If you’ve had an interest in the Tudors, don’t bother with any other, single book. Read this, then have a go at Hilary Mantel’s series if you’re like me and hadn’t made it far before getting too muddled to carry on. I feel much less intimidated by British history of this era now, much better educated, though there’s more to be known. That’s the encouraging part, what makes my heart beat a bit faster. Riveting as this read was, fantastical and entrancing, it leaves out much branching off from it.

There is always more to be learned. Thank God – a/k/a Peter Ackroyd – for that.

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fancyline7Series: History of England (Book 2)

  • Hardcover: 528 pages
  • Publisher: Thomas Dunne Books (October 8, 2013)
  • Language: English
  • ISBN-10: 1250003628
  • ISBN-13: 978-125000362

Anti-social thieves and an unconventional book shop

rendellthiefThe Thief by Ruth Rendell

  • Paperback: 96 pages
  • Publisher: Arrow; Export e. edition (2 Mar 2006)
  • Language: English
  • ISBN-10: 0099502267
  • ISBN-13: 978-0099502265

The Brits have so many delicious short read editions it’s not even fair.  There are the Penguin Shorts I’ve known about for years (and have been collecting) but I’d never heard of this “Quick Reads” series. Thanks to Half Price Books – and this Rendell title – I do now and the game’s afoot.  Now that I know you’re there, I will not rest ’til I’ve found and read you all. ALL! ALL!

[Psychotic cackle.]

I chanced upon this little gem as I was roaming the mystery section at my local HPB, looking for something in a  Ruth Rendell or Barbara Vine (one and the same author, in case you weren’t aware). Turns out this one’s the perfect length to fill an hour or so, just enough wicked to last from lunch ’til time to get up and do something constructive, before the boys get home from school.

Polly is the main character and a nasty little thing she is. The book’s short, so I can’t tell you much, but you’ll find out in the first couple of pages that as a child Polly has a problem with stealing and lying. When provoked, she steals a treasured object from the person who’s wronged her and destroys it, lying when asked if she knows anything about it. Grown to adulthood, she falls in love and is presented with another instance in which she must choose what sort of person she’s going to be, good or evil, and decide her fate.

Can’t tell you more, much as it pains me, but you’ll have fun with this one if you take it out for a spin. If you like this sort of psychological darkness, that is. I am a huge fan of the grim and mentally unstable. Wait, perhaps I should rephrase that.

Books in this series can be found here. I had trouble searching for them via Amazon’s method but I managed to track them down by sniffing the trail left by the publisher. And voilà! Looks like they’ve been publishing these since at least 2006 but even with the list of titles I can tell you it’ll be tough getting my hands on them. They’re not as easily obtained this side of the pond as the other. I’ve found some selling for a penny but then there’s the $ 3.99 shipping on top of that. Egads. Is it worth that for what’s essentially a longer short story, not quite a novella? And we Colonists can’t download Kindle books from the UK, though I can’t quite figure out why that is. Isn’t digital digital, no matter what or where?

In summary, this was a satisfying short read in what sounds like a great series but you probably can’t get your hands on them – nor can I, actually – so it’s really kind of cruel for me to trumpet that, isn’t it. But check places like Half Price Books and other used book stores.  If I find a source I’ll tell you (after I buy mine, that is…) and if you find one I hope you’ll return the favor. In the meantime, sad face.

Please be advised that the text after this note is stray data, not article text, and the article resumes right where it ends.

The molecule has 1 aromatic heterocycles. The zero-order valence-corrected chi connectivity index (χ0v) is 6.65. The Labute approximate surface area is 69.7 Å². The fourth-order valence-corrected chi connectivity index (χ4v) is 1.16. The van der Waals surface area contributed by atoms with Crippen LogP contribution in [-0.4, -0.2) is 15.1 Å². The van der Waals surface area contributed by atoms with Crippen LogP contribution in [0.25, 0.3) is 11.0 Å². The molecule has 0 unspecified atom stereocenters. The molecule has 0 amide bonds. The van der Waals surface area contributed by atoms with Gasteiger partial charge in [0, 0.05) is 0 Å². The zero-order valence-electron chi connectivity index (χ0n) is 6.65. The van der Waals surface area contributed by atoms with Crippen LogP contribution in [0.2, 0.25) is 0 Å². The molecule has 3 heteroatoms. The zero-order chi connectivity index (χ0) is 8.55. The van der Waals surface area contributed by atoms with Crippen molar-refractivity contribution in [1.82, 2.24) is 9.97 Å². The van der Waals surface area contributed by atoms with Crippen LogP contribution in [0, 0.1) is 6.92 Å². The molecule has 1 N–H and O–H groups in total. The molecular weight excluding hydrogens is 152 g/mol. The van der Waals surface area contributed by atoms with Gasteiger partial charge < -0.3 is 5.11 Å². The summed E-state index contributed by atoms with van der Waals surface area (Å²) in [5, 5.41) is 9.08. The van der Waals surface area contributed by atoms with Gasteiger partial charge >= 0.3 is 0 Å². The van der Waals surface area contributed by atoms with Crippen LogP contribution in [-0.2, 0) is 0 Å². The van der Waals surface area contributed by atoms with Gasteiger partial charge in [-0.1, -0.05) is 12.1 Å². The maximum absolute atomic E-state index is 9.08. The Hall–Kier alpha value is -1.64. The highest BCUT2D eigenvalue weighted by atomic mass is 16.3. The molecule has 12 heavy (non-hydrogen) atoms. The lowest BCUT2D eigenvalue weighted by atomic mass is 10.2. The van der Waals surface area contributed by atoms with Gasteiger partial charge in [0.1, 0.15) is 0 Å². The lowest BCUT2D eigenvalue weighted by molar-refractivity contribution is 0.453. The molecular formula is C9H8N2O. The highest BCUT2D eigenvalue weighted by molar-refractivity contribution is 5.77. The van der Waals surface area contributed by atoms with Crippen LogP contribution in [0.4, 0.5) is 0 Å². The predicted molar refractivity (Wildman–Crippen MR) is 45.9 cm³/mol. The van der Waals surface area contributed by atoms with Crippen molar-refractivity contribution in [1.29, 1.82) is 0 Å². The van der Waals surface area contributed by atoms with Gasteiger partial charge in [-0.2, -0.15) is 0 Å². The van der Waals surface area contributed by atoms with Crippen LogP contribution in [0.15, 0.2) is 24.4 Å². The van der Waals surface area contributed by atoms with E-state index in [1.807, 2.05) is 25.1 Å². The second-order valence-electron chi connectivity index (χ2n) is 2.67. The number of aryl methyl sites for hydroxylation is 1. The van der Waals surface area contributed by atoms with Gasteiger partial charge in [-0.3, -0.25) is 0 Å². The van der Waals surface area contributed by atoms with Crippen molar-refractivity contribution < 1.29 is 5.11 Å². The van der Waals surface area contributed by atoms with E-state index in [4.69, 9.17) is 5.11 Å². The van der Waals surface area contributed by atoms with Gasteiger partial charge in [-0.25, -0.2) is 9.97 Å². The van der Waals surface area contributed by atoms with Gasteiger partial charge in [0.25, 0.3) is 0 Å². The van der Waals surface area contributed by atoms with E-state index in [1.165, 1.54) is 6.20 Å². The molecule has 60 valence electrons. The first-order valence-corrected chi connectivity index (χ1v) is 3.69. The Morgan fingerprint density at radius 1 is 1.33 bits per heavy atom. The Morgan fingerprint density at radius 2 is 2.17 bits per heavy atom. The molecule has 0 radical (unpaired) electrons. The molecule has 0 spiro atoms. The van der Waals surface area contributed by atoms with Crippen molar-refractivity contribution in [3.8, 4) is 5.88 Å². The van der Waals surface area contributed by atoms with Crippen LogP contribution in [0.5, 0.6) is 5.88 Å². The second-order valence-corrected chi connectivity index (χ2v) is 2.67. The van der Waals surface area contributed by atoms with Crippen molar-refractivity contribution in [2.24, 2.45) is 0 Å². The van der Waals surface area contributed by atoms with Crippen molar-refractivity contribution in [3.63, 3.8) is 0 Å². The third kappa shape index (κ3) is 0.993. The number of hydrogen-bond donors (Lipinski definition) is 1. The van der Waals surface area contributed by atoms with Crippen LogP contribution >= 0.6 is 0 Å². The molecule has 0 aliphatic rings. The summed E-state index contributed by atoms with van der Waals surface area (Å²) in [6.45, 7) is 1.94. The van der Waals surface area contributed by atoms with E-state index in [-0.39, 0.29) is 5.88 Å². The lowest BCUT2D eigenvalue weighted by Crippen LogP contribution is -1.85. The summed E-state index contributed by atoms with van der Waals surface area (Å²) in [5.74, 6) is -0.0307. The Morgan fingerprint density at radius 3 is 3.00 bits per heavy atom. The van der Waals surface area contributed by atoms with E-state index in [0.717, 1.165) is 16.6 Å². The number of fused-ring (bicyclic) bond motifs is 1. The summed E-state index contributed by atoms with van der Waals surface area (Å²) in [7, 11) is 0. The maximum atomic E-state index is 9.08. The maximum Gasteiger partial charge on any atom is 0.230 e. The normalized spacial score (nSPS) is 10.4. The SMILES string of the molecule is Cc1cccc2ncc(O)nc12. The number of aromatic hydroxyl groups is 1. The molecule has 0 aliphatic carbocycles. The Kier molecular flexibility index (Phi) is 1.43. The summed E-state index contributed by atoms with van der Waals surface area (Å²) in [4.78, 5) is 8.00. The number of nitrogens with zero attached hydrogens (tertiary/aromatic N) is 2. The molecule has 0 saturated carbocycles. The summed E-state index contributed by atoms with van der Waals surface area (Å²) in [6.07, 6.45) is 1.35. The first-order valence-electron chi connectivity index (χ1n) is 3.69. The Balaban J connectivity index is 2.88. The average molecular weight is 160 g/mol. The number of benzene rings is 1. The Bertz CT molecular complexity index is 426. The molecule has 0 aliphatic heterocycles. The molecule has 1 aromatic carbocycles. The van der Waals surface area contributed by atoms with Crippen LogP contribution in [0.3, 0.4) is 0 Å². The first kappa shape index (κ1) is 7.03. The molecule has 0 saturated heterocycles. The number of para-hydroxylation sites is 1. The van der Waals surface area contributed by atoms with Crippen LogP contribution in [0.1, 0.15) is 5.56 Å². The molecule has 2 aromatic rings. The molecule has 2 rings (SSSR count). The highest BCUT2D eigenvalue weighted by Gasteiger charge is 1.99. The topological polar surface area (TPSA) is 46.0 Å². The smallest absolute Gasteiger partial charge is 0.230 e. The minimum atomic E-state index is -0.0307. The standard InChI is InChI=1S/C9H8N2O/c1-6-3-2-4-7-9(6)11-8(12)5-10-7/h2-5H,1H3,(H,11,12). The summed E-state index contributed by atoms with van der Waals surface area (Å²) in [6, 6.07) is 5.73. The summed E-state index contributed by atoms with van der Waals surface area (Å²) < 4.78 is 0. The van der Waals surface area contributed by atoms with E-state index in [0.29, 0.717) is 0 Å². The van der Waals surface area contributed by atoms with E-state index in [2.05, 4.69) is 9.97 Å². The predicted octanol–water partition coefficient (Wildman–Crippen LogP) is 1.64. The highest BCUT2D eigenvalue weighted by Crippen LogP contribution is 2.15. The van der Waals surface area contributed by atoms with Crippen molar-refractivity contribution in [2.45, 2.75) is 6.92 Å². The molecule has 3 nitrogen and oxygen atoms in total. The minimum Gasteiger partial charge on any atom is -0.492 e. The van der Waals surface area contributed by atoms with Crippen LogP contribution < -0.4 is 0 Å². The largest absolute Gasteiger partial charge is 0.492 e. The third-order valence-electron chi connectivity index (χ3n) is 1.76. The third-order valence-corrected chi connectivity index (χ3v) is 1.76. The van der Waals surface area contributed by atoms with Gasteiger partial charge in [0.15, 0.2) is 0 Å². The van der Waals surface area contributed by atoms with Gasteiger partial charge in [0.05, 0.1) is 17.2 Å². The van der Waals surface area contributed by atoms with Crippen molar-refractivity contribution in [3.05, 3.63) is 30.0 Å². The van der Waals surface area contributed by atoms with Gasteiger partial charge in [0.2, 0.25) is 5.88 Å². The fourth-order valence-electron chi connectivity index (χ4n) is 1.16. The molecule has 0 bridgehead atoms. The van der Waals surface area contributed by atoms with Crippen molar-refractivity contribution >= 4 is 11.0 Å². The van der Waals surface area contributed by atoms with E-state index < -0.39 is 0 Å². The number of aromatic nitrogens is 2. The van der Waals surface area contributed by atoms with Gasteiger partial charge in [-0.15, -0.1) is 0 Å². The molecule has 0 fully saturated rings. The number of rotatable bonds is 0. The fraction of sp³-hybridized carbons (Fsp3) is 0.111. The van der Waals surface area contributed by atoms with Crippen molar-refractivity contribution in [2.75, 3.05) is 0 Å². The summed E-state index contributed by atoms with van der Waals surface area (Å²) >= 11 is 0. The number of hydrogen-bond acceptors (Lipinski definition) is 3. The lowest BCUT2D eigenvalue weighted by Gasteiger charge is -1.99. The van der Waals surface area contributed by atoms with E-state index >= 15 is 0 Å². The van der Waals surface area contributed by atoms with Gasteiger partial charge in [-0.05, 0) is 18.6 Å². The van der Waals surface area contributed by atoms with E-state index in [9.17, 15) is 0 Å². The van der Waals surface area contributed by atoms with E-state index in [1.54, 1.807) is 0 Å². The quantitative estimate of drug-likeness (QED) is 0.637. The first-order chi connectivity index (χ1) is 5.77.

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The Exchange by Paul Magrs

  • Paperback: 304 pages
  • Publisher: Simon & Schuster UK (November 1, 2008)
  • Language: English
  • ISBN-10: 1416916636
  • ISBN-13: 978-1416916635

From the dark side of the soul to a YA book about a book lover for book lovers.

Quick description from Amazon:

Following the death of his parents, 16-year-old Simon moves into his grandparents’ claustrophobic bungalow, which quickly becomes a refuge from his bullying peers. United by their voracious appetite for books, Simon and his grandmother stumble across the Great Big Book Exchange—a bookshop with a difference. There they meet impulsive, gothic Kelly and her boss, Terrance—and the friendships forged in the Great Big Book Exchange result in startling and unsettling consequences for all of them.

The Rendell’s short and quick. Magrs (pronounced “mars”) is longer but no less easily read at warp speed. The fact the audience is aimed at 12 and up shouldn’t stop the rabid bibliophile. It certainly didn’t stop me.

Another Half Price Books find. Beginning to see a pattern? I’d stay and chat more about this novel but my aim is to finish it before Mr. G gets home and it’s time to start on dinner. I have goals, people. Goals!

 

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Two lagniappe reads, two very different sorts of gems to whip through quickly. Both highly recommended.

And I have to run…

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Man Booker Shortlist 2013

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And then there were six…

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  • Eleanor Catton – New Zealand

  • Jhumpa Lahiri – UK/US

  • Colm Toíbín – Ireland

  • Ruth Ozecki – Canada/US

  • Jim Crace – UK

  • NoViolet Bulawayo – Zimbabwe

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From The Telegraph:

The Books:

We Need New Names by NoViolet Bulawayo

The only debut novel on the shortlist. The 31-year-old Zimbabwean author tells the story of Darling who lives in a shanty called Paradise.

Judges said: “In the course of our epic readathon we met many, many child narrators, an exhausting number of child narrators, but none stood out quite like Darling.”